Tuesday, 29 November 2011

Warsaw celebrates the 150th Anniversary of the Unification of Italy



Perhaps some of you will have noticed my silence these past months.

I am deep in researching the tumultuous 1930s period in Germany, London and the Riviera for the next chapter in my biography of the Australian pianist Edward Cahill. It takes something special to wean me away from writing in the morning and reading in the evening (mainly the marvellous Harold Nicolson, 'Chips' Channon, Duff Cooper and Diana Cooper Diaries of the period, Malcolm Muggeridge The Thirties and the 950 pages of the very recent brilliant and exhaustive study The Thirties: An Intimate History by Juliet Gardiner).   

I have also been watching the superb documentary films of the period made by the GPO Film Unit directed by the brilliant Brazilian Alberto Cavalcanti and other now forgotten directors. These largely negected masterpieces of the short form (viz. Spare Time and Night Train)  have now been made available by the British Film Institute together with  informative booklets. Fascinating material.

For anyone who wishes to validate the profound and tragic erosion of British cultural and moral values over the last seventy years, these documentaries are indispensible. These glimpses of the past are a melancholic reminder of the present lamentable impoverishment of British cultural identity and self-confidence across all social classes.  They demonstrate how rich, demanding and spoilt we have become but also how living conditions and the environment have improved exponentially. Britain seems perenially a victim of its own acute social conscience, tolerance and good intentions...but enough of this.  

A couple of days ago I learned that one of my favourite young pianists in the 2010 Chopin Competition, the Italian Irene Veneziano, would be playing at a private concert in the Royal Castle in Warsaw at an event mounted by the outgoing Ambassador of Italy to Poland, Signore Aldo Mantovani. The concert was to celebrate the 150th Anniversary of the Unification of Italy.

On a chill, windy evening I slid between the assembled ranks of black and silver Mercedes diplomatic cars to receive an embossed invitation pressed into my hand by a uniformed guard at the mighty entrance. This would turn out to be an all Italian evening with a vengeance.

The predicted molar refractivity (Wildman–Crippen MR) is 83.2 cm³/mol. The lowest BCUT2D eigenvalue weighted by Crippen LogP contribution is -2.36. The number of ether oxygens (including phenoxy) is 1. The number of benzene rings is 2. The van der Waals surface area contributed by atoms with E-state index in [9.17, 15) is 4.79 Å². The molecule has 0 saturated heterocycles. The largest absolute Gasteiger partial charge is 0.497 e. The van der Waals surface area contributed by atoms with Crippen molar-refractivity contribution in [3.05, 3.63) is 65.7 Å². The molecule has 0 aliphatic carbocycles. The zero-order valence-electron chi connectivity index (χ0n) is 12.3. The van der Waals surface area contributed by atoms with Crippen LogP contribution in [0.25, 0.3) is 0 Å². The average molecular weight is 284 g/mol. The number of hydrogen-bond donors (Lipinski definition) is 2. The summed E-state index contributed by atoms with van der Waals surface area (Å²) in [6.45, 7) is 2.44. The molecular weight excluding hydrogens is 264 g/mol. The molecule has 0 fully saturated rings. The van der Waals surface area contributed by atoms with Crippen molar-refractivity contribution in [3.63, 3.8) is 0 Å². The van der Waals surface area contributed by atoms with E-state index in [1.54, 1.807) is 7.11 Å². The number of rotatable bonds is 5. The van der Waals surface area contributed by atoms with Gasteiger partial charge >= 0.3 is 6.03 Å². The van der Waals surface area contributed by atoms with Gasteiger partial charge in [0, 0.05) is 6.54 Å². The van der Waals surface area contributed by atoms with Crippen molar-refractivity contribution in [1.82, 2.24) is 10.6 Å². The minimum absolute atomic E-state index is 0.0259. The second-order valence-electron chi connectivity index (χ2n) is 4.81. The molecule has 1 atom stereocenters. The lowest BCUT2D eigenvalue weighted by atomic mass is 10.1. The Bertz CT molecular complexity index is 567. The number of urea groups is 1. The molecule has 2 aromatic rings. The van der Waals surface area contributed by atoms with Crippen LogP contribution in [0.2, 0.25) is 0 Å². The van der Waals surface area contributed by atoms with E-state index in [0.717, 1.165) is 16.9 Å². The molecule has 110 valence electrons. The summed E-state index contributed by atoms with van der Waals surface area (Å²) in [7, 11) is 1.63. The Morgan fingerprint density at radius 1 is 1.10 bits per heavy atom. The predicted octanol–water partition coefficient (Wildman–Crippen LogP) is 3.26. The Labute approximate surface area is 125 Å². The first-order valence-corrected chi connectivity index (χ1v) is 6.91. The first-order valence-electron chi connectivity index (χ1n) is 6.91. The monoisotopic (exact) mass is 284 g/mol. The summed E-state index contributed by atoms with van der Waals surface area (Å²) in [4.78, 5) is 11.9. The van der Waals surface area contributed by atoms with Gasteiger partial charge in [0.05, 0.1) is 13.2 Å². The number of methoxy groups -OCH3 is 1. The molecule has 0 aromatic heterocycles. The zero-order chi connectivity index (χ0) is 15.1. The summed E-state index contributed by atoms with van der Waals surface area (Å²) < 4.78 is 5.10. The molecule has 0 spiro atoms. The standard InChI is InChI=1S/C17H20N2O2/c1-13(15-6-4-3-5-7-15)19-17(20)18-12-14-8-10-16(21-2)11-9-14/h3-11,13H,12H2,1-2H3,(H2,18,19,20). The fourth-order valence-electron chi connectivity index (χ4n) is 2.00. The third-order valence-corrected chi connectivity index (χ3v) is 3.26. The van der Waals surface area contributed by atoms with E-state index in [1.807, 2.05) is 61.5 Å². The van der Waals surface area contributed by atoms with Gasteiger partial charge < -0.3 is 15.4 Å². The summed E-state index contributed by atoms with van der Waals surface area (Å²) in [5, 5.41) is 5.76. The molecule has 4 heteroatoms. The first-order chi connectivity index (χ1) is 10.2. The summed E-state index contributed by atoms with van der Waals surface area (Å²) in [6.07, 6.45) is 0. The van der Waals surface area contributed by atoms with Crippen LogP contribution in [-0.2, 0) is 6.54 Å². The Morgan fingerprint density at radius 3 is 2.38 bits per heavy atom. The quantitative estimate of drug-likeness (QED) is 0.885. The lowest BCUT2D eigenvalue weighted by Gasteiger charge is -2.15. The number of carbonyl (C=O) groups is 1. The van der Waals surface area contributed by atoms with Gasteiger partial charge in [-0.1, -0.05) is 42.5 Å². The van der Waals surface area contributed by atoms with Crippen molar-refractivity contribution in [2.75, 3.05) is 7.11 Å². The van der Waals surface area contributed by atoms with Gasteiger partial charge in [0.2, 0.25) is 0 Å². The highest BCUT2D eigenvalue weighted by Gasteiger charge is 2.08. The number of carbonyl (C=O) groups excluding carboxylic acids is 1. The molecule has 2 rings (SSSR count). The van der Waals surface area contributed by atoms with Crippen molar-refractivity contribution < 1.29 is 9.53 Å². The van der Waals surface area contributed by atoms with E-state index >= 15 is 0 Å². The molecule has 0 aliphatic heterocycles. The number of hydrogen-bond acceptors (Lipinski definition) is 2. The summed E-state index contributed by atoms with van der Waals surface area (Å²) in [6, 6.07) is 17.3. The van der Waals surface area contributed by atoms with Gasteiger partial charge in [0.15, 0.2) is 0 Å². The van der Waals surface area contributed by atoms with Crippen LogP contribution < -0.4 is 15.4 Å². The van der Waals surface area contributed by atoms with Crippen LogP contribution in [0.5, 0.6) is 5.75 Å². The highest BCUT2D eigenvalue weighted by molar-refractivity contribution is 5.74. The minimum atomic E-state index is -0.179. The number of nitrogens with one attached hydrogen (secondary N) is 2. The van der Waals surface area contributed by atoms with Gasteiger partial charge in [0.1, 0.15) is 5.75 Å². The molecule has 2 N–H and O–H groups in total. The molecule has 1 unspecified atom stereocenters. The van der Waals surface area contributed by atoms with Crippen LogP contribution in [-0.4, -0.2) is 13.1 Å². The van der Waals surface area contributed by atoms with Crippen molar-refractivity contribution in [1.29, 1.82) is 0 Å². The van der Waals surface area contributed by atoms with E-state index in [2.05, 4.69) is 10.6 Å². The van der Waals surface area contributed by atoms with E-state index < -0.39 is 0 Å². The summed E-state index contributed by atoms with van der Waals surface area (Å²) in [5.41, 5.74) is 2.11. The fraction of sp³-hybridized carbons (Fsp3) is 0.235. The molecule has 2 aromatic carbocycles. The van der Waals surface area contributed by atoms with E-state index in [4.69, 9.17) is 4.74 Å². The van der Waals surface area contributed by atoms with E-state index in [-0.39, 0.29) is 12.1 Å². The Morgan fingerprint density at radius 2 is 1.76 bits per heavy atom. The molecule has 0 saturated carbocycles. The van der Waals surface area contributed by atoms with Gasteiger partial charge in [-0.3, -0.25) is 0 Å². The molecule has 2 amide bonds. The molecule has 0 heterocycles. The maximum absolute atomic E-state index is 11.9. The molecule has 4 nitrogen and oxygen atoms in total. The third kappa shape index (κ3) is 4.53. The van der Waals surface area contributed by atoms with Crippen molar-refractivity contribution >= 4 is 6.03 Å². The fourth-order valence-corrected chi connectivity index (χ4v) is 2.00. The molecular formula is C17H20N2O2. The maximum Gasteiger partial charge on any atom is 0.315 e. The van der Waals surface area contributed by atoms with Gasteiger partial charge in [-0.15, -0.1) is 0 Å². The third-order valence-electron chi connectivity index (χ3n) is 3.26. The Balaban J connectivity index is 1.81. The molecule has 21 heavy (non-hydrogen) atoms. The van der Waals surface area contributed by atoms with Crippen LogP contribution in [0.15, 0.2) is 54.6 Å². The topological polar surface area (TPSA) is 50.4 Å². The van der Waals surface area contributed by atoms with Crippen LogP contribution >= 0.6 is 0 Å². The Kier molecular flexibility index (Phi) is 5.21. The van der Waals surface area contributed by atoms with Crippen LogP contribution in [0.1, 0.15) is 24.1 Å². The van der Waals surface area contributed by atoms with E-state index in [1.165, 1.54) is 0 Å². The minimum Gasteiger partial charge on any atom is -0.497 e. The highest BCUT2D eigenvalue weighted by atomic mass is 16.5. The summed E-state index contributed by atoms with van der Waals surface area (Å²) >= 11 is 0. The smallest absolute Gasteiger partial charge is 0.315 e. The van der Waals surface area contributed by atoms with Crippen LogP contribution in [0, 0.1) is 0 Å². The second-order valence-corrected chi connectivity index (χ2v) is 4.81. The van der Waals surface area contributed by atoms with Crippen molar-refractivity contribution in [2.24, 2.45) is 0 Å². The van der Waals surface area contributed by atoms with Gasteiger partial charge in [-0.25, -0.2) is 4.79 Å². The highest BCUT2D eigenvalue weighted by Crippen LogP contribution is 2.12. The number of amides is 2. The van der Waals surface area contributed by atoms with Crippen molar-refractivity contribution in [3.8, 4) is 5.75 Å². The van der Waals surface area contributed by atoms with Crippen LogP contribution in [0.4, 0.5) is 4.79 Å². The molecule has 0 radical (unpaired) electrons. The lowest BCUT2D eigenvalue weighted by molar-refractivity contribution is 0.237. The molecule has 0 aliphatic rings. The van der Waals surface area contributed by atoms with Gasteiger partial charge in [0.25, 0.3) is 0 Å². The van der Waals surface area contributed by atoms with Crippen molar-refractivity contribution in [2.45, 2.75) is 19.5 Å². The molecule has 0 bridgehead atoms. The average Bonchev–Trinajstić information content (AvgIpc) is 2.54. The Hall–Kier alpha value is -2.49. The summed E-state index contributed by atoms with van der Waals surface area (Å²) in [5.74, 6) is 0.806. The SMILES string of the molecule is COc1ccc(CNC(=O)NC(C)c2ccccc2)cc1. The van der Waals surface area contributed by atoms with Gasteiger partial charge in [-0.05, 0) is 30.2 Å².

The Ballroom of the Royal Castle is a superb musical venue and an aesthetically overwhelming room. Domenico Merlini, the distinguished eighteenth-century Italian architect from Brescia who brought Palladianism to Poland, designed it with the allegorical guidance of the Polish King StanisÅ‚aw Augustus. New gold leaf glisters from every crevice in a blaze of mirrored chandeliers. A small orchestra made up of members of the Teatro all Scala Orchetra, I Virtuosi del Teatro alla Scala, together with their dashingly handsome conductor Massimiliano Caldi, had been especially flown in from Italy. The glamorous audience seemed to be made up of the entire Warsaw Diplomatic Corps, a testament to Signore Mantovani's popularity and the tremendous enthusiasm for all things Italian in the capital. The concert was accompanied by a very interesting photographic exhibition devoted to the Risorgimento and Unification. I was particularly taken with a photograph of Garibaldi's super tooled leather boots.


 

The Ballroom in the Royal Castle, Warsaw
 
The concert began with a fine and brilliantly idiomatic rendition (not at all surprising in view of their origins) of the Overture to Verdi's Nabucco. The Teatro alla Scala Orchestra, is considered one of the world’s finest orchestras for opera productions and has reached an unassailably prestigious international position. The orchestra is also known for its symphonic activities. I was particularly struck by the rich and mellow sound of this small string band with its fine 'mahogany' cellos (the First Cello of the Teatro alla Scala Orchestra is a member of this group and a fine musician indeed).  Maestro Caldi conducts in an exuberant, luxurious and sensual manner with a fine grasp of the Italian orchestral sweep that satisfies all one's imaginative flights of how a gifted Italian conductor ought to behave.